The first is that, as we noticed in the last iteration of this blog, the publishers that have the highest levels of trust have viral articles that go beyond merely politics, with the WSJ and Forbes having a lot of business-focused stories, for example.
The second noteworthy comment to make is about proactivity vs. reactivity in the covering of politics.
The trusted publishers tended to have top stories that featured deep investigations, such as the Times’ piece on President Trump’s inheritance. The trusted publications tended to be breaking the news, and having people react to it, rather than looking to retroactively talk about it, which is what a number of the less trusted publishers tended towards in terms of their most engaged stories.
Engagement of most and least trusted publishers on the web
The view from Facebook is a little different, with the digital native publishers having a natural advantage there.
Occupy Democrats had a far larger number of engagements than its trusted rivals, as did Breitbart for Facebook native content, both having around double the ten million engagements that ABC drove.
It was a case of higher highs but lower lows, however with everything below Daily Caller driving far fewer engagements for the month than trusted publishers, with only The Blaze driving more than a million engagements for the month among the less trusted side.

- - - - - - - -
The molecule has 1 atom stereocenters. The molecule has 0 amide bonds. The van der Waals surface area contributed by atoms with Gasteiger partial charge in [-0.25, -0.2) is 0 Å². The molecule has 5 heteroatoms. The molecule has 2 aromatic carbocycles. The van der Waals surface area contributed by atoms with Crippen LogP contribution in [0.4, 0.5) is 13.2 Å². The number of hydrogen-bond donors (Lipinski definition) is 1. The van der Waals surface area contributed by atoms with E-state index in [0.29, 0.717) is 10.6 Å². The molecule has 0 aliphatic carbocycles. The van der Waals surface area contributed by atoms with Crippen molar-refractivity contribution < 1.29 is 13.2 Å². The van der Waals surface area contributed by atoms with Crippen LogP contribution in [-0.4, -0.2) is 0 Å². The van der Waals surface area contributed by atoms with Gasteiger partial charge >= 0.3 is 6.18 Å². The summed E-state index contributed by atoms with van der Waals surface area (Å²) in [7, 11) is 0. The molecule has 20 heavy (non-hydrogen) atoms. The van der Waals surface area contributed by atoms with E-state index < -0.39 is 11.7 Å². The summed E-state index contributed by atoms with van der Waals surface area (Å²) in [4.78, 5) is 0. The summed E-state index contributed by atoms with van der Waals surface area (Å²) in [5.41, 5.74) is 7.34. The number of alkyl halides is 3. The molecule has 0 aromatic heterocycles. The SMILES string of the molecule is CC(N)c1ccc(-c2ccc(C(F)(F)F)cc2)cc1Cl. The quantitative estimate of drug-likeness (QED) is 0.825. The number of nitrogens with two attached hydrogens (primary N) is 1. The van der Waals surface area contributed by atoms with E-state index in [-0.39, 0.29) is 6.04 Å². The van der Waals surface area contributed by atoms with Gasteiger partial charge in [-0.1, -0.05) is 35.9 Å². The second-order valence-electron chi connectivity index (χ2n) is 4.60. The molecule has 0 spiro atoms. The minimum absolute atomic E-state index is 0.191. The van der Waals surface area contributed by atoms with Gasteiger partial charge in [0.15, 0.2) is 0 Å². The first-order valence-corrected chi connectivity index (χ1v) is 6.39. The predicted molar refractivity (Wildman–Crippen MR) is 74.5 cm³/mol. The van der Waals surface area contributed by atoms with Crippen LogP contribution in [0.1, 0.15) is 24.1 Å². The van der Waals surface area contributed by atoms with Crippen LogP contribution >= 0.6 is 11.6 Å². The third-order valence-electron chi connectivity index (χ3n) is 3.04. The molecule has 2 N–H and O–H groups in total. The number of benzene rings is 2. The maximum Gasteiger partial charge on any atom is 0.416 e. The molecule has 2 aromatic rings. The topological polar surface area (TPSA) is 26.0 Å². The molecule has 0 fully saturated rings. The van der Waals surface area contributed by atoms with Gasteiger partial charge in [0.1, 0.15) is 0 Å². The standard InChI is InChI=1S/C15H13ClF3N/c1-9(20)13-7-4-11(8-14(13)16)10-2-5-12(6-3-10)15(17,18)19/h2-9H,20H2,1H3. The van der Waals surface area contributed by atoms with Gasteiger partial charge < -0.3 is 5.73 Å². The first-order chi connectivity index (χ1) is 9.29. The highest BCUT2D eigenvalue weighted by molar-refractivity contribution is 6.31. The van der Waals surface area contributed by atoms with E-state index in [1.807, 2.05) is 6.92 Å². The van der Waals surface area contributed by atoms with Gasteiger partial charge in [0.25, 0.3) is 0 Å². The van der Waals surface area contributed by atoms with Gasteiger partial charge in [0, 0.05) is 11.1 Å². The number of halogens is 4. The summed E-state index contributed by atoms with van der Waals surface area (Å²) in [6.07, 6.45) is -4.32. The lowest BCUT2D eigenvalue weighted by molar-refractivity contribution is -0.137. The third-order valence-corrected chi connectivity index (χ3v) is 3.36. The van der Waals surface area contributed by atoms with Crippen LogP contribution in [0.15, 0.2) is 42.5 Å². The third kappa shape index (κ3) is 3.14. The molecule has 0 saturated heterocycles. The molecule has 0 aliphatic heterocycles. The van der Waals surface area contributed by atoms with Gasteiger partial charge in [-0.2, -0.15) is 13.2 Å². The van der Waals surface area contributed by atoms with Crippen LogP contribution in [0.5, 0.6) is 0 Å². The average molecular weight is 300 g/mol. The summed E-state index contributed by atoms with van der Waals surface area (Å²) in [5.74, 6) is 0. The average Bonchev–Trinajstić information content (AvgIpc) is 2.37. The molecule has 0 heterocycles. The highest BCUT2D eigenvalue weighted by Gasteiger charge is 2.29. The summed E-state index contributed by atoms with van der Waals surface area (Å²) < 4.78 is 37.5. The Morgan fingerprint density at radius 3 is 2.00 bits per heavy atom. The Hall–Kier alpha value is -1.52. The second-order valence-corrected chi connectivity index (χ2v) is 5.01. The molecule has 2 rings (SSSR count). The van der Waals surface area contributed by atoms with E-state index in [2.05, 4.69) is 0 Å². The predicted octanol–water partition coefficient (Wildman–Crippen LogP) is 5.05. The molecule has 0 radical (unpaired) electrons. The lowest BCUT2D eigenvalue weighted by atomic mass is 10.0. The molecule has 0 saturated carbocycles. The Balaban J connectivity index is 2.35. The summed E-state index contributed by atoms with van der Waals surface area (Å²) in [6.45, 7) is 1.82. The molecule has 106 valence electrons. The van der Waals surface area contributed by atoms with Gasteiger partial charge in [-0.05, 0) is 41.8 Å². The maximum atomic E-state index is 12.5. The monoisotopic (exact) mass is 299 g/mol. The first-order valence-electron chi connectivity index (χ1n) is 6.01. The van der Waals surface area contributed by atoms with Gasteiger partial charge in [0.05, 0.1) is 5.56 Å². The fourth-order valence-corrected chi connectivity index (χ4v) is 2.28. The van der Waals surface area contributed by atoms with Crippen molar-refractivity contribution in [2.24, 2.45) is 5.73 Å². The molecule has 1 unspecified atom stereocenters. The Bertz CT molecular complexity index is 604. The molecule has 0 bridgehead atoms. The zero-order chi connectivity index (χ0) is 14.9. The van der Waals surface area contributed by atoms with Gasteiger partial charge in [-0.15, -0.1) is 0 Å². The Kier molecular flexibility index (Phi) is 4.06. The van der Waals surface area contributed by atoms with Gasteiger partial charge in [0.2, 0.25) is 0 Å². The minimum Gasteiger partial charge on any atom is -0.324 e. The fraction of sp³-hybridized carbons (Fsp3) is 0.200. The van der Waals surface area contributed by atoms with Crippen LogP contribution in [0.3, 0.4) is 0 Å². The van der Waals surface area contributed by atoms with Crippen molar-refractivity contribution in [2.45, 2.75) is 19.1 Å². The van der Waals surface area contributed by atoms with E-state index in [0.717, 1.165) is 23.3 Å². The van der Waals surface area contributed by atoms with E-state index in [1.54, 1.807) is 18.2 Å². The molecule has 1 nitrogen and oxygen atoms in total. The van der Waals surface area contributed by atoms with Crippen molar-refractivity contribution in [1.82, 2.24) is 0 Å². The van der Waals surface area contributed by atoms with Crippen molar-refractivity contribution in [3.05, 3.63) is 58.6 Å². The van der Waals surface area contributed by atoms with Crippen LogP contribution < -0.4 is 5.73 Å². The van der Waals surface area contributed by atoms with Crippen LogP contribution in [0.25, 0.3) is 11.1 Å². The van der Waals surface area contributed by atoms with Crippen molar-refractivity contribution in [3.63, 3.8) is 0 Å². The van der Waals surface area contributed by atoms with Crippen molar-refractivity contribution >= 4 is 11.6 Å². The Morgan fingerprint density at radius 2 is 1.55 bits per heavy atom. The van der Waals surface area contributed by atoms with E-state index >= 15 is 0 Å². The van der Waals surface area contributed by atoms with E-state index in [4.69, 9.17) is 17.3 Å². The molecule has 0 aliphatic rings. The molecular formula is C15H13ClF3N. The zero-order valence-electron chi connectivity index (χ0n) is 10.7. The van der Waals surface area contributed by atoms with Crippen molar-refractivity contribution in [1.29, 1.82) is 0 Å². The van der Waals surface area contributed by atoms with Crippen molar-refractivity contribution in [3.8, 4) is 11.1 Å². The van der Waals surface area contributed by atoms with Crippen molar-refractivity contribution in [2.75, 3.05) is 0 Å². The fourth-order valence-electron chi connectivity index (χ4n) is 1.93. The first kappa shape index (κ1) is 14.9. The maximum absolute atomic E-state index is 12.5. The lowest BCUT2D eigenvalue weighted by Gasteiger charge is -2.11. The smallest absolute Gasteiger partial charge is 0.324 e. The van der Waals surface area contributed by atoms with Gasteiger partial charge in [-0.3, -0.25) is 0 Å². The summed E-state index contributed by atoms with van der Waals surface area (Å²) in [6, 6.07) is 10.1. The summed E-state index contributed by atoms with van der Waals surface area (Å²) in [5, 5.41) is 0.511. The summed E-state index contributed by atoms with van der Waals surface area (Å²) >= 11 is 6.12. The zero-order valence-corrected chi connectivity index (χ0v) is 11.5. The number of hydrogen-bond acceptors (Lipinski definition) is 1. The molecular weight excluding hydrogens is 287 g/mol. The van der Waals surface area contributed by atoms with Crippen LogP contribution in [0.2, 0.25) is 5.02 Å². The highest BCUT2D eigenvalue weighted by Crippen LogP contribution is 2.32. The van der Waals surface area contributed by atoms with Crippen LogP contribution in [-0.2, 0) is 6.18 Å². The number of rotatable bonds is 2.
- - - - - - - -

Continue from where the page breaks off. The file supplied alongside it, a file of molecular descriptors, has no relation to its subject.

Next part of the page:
We see a similar picture with average engagements, with Breitbart and Occupy Democrats significantly outperforming all other publishers we looked at for October in terms of average engagements per post.
Most of the legacy publishers hovered around the 2,000-3,000 engagement mark per post, with only the BBC breaking out, standing out from the crowd with almost 10,000 engagements per post.
One thing worthy of note in terms of the type of content being produced, or the actions taken by the audience on that content at least, is that the less trusted publishers tended to garner a far higher proportion of shares on Facebook, while the more trusted publishers received more Angry and Love reactions.
Both sets of publishers received a similar amount of likes and comments, standing at around 35 percent and 9 percent respectively, but there were significant differences in the other metrics. The trusted publishers’ content provoked an Angry reaction 9 percent of the time and a Love reaction eight percent of the time, compared to six percent Angry and four percent Love from the less trusted publishers.
The share count for less trusted publishers’ content, meanwhile, stood at some 38 percent, much higher than the 28 percent it drove for the legacy media organizations. The production of shareable content that stands out in the feed is one tactic for success, and it is clear that the digital natives have embraced this is a tactic.
So, although we have learned that trust does not necessarily correlate to engagements, it is clear that there are content tactics to be applied on either side. The digital natives have a much more Facebook-focused tactic, while much of the engagement to the trusted legacy organizations comes from engagement to web articles.
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*Correction – An earlier version of this publication misstated that the trust data came from Gallup, not Simmons